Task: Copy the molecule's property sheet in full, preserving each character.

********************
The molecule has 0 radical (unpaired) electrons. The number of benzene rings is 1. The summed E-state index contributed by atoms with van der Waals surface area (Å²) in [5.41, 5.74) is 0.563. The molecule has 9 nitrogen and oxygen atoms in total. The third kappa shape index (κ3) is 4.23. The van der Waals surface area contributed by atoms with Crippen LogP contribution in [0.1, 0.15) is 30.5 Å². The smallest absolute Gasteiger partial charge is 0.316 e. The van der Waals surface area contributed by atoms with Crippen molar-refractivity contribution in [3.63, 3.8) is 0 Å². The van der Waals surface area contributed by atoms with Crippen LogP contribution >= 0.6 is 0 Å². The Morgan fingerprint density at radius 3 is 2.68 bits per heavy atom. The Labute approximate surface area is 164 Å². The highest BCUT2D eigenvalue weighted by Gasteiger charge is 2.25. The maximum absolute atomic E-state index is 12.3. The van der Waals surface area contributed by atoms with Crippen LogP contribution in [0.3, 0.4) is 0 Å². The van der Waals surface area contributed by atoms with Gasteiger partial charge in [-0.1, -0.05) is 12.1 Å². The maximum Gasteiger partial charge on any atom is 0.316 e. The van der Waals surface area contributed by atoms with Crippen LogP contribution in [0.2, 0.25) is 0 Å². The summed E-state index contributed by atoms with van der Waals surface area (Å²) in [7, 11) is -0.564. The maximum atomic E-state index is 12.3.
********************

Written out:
The molecule has 0 radical (unpaired) electrons. The number of benzene rings is 1. The summed E-state index contributed by atoms with van der Waals surface area (Å²) in [5.41, 5.74) is 0.563. The molecule has 9 nitrogen and oxygen atoms in total. The third kappa shape index (κ3) is 4.23. The van der Waals surface area contributed by atoms with Crippen LogP contribution in [0.1, 0.15) is 30.5 Å². The smallest absolute Gasteiger partial charge is 0.316 e. The van der Waals surface area contributed by atoms with Crippen molar-refractivity contribution in [3.63, 3.8) is 0 Å². The van der Waals surface area contributed by atoms with Crippen LogP contribution >= 0.6 is 0 Å². The Morgan fingerprint density at radius 3 is 2.68 bits per heavy atom. The Labute approximate surface area is 164 Å². The highest BCUT2D eigenvalue weighted by Gasteiger charge is 2.25. The maximum absolute atomic E-state index is 12.3. The van der Waals surface area contributed by atoms with Crippen LogP contribution in [0.3, 0.4) is 0 Å². The van der Waals surface area contributed by atoms with Gasteiger partial charge in [-0.1, -0.05) is 12.1 Å². The maximum Gasteiger partial charge on any atom is 0.316 e. The van der Waals surface area contributed by atoms with Crippen LogP contribution in [0.2, 0.25) is 0 Å². The summed E-state index contributed by atoms with van der Waals surface area (Å²) in [7, 11) is -0.564. The maximum atomic E-state index is 12.3.